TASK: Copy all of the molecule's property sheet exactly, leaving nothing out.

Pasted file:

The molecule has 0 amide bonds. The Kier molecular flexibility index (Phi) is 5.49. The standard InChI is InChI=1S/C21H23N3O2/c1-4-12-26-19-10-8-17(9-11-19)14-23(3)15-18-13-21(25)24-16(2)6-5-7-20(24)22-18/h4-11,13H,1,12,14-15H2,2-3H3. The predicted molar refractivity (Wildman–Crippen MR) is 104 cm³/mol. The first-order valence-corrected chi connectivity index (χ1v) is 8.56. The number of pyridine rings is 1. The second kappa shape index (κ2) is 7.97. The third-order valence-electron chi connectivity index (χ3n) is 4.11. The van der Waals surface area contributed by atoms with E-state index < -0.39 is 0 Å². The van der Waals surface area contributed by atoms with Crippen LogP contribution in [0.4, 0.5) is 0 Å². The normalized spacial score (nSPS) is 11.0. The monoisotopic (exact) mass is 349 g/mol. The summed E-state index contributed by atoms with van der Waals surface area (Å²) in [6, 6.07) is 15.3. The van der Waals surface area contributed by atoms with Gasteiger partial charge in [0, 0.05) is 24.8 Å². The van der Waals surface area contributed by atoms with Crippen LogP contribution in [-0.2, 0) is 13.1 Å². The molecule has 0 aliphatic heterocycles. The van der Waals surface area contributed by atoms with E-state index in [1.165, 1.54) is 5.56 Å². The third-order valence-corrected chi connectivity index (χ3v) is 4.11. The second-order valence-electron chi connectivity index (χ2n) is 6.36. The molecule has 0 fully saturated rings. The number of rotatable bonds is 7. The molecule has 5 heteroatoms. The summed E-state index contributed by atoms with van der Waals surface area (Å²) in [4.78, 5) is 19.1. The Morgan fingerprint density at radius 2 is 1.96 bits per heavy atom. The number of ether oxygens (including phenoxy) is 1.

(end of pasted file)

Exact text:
The molecule has 0 amide bonds. The Kier molecular flexibility index (Phi) is 5.49. The standard InChI is InChI=1S/C21H23N3O2/c1-4-12-26-19-10-8-17(9-11-19)14-23(3)15-18-13-21(25)24-16(2)6-5-7-20(24)22-18/h4-11,13H,1,12,14-15H2,2-3H3. The predicted molar refractivity (Wildman–Crippen MR) is 104 cm³/mol. The first-order valence-corrected chi connectivity index (χ1v) is 8.56. The number of pyridine rings is 1. The second kappa shape index (κ2) is 7.97. The third-order valence-electron chi connectivity index (χ3n) is 4.11. The van der Waals surface area contributed by atoms with E-state index < -0.39 is 0 Å². The van der Waals surface area contributed by atoms with Crippen LogP contribution in [0.4, 0.5) is 0 Å². The normalized spacial score (nSPS) is 11.0. The monoisotopic (exact) mass is 349 g/mol. The summed E-state index contributed by atoms with van der Waals surface area (Å²) in [6, 6.07) is 15.3. The van der Waals surface area contributed by atoms with Gasteiger partial charge in [0, 0.05) is 24.8 Å². The van der Waals surface area contributed by atoms with Crippen LogP contribution in [-0.2, 0) is 13.1 Å². The molecule has 0 aliphatic heterocycles. The van der Waals surface area contributed by atoms with E-state index in [1.165, 1.54) is 5.56 Å². The third-order valence-corrected chi connectivity index (χ3v) is 4.11. The second-order valence-electron chi connectivity index (χ2n) is 6.36. The molecule has 0 fully saturated rings. The number of rotatable bonds is 7. The molecule has 5 heteroatoms. The summed E-state index contributed by atoms with van der Waals surface area (Å²) in [4.78, 5) is 19.1. The Morgan fingerprint density at radius 2 is 1.96 bits per heavy atom. The number of ether oxygens (including phenoxy) is 1.